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Planned book promises to reveal the Salahis weren't White House gate-crashers, but were indeed invited

June 25, 2010 | 12:34 pm

Salahi You know Michaele and Tareq Salahi as the White House gatecrashers, and soon you can see them starring in Bravo's "The Real Housewives of Washington, D.C."

But investigative journalist Diane Dimond is working on a new book that she says will not only disprove that the socialites crashed President Obama's first state dinner, but will also reveal, among other details, why the White House chose not to clear their names.

"There's a whole sub-text to the story here that involves reality television and the way journalism is practiced today  and the way that new administrations handle themselves with the Secret Service," Dimond said during a telephone interview Friday. "And I think it's got a lot of layers and texture to it. I've been a journalist a long time. And there's almost always a deeper story to be told that we the media don't get the time or we're not allowed to tell it."

Dimond met the Salahis when she was assigned to interview them for "Entertainment Tonight." Having covered the White House earlier in her career, Dimond said the story that the politically connected couple had crashed the state dinner for India's prime minster never sat right with her. So she started digging for information, calling Secret Service sources and other Washington insiders. 

Complicating the matter was that the Salahis were under contract with Bravo for their reality show and could not speak publicly about the events surrounding Nov. 24, 2009, Dimond said. In fact, Bravo's camera crews had been following the couple that day, capturing Michaele Salahi as she got her hair done for the dinner and Tareq Salahi as he ordered his tuxedo, she said. The cameras even followed them to the White House doors as they arrived, Dimond said.

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Although Bravo declined to comment for this report, Andy Cohen, the network's senior vice president of original programming, blogged on June 14 that production on the series had begun months before the White House incident, disproving the notion that the Salahis had used their new fame to leverage a show out of Bravo. Cohen's post also confirmed Dimond's version of the events -- that the cameras followed the Salahis as they prepared that day and arrived at the White House gate. Because production was not credentialed for the dinner, the crews could not go inside with the Salahis.

"The Real Housewives of Washington, D.C." premieres Aug. 5 at 9 p.m.

"I've seen a lot of documentation and I've talked to a lot of people, and I will tell you this: The moment dawn broke over Washington on Nov. 25, the day after the state dinner, this couple was being called 'the gatecrashers.' Cable TV was screaming it, newspaper gossip columnists were screaming it," Dimond said. "At 1:38 p.m., an e-mail went to the Salahis from a White House staffer saying, 'Oh golly, we hope you enjoyed yourself. Thank you for coming.' That's not an exact quote, but you get what I mean. That's not the type of e-mail you send to somebody who has trespassed or gate-crashed. There's a lot of evidence that disproves that they were gatecrashers."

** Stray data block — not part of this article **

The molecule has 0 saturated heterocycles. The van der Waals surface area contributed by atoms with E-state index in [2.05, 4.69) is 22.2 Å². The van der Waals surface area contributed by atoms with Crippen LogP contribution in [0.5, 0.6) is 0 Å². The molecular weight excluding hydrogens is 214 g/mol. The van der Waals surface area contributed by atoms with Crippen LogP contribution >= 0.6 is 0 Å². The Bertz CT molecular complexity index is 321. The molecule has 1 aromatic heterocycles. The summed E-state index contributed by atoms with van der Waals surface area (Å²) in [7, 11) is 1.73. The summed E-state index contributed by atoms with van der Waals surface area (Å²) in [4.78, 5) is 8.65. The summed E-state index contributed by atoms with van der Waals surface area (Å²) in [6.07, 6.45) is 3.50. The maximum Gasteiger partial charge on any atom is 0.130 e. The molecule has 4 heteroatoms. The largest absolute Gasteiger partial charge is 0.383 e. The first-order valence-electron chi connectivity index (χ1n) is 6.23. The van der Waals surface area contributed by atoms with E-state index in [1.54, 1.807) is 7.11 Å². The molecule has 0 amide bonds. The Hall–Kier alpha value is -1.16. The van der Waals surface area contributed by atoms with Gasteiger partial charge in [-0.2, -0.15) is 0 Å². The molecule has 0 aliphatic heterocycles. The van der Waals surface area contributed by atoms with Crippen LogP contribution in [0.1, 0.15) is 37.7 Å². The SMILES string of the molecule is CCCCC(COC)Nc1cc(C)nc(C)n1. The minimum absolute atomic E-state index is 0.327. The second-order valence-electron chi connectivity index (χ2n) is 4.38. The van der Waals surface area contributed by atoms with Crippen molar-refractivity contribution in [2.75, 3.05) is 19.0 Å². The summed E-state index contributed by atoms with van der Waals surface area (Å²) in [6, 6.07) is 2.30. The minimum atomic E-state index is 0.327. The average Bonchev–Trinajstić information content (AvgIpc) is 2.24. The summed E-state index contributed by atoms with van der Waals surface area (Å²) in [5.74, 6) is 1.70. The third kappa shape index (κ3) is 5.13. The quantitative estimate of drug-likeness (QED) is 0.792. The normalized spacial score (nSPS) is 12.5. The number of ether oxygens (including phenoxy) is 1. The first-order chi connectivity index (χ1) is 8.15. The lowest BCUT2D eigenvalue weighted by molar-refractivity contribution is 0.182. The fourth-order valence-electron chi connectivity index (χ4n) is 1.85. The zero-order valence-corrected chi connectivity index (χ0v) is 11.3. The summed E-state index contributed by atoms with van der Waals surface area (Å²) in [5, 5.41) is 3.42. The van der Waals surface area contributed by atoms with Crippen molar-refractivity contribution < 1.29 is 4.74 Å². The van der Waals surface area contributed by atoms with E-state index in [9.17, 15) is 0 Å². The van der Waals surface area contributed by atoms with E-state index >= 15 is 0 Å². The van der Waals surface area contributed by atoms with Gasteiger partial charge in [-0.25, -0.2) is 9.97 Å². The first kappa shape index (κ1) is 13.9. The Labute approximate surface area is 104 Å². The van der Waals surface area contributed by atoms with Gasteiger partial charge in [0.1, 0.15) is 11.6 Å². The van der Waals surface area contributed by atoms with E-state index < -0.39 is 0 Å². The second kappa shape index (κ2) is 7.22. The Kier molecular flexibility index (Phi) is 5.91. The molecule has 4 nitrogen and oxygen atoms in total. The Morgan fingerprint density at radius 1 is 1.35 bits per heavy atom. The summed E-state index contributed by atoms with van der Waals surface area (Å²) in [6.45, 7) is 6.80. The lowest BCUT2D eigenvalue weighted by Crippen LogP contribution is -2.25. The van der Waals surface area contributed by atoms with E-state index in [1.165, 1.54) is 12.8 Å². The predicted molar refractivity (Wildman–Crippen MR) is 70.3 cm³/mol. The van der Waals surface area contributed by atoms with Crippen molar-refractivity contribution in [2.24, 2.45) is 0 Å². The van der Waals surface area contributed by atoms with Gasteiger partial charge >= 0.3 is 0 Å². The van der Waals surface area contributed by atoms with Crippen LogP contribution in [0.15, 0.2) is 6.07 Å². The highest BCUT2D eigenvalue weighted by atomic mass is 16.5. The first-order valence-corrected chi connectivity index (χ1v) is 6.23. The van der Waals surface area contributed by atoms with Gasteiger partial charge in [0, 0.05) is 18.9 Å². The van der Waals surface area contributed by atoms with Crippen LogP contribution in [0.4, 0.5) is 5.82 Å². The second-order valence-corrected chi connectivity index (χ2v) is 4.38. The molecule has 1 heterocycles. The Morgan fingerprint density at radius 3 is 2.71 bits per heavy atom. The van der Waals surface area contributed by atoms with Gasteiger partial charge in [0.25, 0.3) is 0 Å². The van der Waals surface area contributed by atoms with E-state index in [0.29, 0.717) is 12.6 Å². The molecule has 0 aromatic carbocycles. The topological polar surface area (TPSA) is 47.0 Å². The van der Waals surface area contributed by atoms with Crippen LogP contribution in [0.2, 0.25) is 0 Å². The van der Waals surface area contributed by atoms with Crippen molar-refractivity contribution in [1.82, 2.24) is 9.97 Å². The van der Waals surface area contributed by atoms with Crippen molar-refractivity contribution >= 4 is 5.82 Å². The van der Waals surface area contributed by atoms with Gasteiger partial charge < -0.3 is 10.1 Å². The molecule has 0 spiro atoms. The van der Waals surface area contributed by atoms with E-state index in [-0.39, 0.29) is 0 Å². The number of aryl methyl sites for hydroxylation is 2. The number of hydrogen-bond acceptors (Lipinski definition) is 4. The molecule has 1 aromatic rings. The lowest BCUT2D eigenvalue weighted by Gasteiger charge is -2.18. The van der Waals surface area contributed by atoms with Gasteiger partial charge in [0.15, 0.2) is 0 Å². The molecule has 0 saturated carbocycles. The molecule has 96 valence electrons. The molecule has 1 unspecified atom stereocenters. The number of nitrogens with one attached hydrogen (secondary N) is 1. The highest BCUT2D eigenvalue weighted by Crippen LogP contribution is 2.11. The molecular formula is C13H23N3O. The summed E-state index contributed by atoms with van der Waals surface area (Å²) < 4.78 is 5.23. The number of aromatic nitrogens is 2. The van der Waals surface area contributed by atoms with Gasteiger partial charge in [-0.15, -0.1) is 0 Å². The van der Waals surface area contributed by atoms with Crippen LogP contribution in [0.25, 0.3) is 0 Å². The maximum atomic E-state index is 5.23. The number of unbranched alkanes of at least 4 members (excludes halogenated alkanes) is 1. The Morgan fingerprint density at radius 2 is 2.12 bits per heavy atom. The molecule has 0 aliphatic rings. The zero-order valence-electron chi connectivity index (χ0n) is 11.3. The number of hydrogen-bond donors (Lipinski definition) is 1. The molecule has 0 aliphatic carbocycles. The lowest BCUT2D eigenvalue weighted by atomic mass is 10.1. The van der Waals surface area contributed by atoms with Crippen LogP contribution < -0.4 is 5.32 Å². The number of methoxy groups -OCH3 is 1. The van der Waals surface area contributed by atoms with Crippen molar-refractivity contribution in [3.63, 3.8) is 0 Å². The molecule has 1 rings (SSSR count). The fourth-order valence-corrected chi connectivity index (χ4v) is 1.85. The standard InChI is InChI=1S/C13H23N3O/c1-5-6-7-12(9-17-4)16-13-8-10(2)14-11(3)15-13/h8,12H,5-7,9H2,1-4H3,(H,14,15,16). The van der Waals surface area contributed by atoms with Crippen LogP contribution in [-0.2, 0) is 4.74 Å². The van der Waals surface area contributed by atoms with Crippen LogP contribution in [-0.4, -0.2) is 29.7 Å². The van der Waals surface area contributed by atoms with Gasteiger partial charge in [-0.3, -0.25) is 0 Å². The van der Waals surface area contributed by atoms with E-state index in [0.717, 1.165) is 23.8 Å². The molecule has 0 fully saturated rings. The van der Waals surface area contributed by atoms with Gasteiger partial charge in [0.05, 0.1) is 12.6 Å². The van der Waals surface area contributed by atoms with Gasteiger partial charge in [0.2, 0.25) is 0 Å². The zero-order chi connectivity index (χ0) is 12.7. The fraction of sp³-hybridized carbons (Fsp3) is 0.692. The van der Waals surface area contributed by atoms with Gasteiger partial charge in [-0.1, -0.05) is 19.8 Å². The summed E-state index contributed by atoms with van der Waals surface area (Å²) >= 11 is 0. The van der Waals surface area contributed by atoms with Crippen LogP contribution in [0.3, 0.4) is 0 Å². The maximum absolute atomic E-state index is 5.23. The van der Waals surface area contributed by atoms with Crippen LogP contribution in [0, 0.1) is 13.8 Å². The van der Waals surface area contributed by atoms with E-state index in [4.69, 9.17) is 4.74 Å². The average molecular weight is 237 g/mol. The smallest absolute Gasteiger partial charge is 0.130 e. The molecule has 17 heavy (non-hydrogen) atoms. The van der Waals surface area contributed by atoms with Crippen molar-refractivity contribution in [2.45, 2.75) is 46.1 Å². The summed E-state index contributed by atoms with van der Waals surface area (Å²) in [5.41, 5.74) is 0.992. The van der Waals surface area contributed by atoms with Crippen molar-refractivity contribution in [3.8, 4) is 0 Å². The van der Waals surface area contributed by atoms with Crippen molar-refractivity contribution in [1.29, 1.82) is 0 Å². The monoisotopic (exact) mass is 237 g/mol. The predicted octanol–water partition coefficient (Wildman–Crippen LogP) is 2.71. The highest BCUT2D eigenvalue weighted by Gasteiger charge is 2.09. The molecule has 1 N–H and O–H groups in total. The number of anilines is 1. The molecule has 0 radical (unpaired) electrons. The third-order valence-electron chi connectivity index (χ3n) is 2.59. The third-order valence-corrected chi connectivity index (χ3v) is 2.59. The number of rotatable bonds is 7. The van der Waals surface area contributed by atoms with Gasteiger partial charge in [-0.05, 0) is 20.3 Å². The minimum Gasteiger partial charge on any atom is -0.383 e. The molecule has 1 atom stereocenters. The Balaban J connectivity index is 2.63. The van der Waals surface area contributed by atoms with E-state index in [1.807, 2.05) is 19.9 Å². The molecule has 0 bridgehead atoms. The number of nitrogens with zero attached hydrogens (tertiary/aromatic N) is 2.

Dimond said the couple received an "OTR" (off-the-record) invitation to the dinner, which meant they were on a guest list but did not receive a printed invitation. Dimond said her book will explore why the White House allowed the perception that the couple were not invited.

"Why did they let this couple swing in the wind? Dimond said. "And, may I add, this is a couple that had helped the [Democratic National Committee] for years and years and years. They have had numerous fundraisers at their winery outside Washington. I lived in Washington for numerous years, and this is not the way you play national politics. You don’t take benefactors and let them swing in the wind.  But this administration did."

While the Salahis are cooperating exclusively with Dimond for the book she is now beginning to write,  Dimond says she is writing it alone and not on their request.

"This is not going to be a Valentine to the Salahis," she said. "I find them charming people. I find them very genuine people but they do live in a different plain and a different stratosphere than the rest of us. I know they have their critics. I know they have a string of debts behind them, but I think even that is an interesting part of the story. There's a terrible family feud where the mother is suing the son and the father is sick with Alzheimer's. There's a very sad story behind this. So it's not going to be a Valentine to the Salahis but it is going to tell you this complicated tale of how these high-society people got so ensnared in this controversy."

Dimond's agent is shopping the book to publishers now.

"It was just a weird confluence of events and this couple got caught up in it and it was made much worse by a new incoming administration," Dimond said. "They're high-society people but they're not braggy type of people. This couple goes to Jordan and stays at King Abdullah's house and he plays polo with Prince Charles. This couple was not struggling to get into the stratosphere of Washington. They were already in the stratosphere of Washington."

-- Maria Elena Fernandez
twitter.com/writerchica

Top photo: Michaele and Tareq Salahi attend the White House state dinner in November 2009. Credit: Bill O'Leary / Washington Post. Bottom photo: "The Real Housewives of Washington, D.C." cast members, from left to right: Catherine Ommanney, Stacie Scott Turner, Mary Schmidt Amons, Lynda Erkiletian and Michaele Salahi. Credit: NBC Universal

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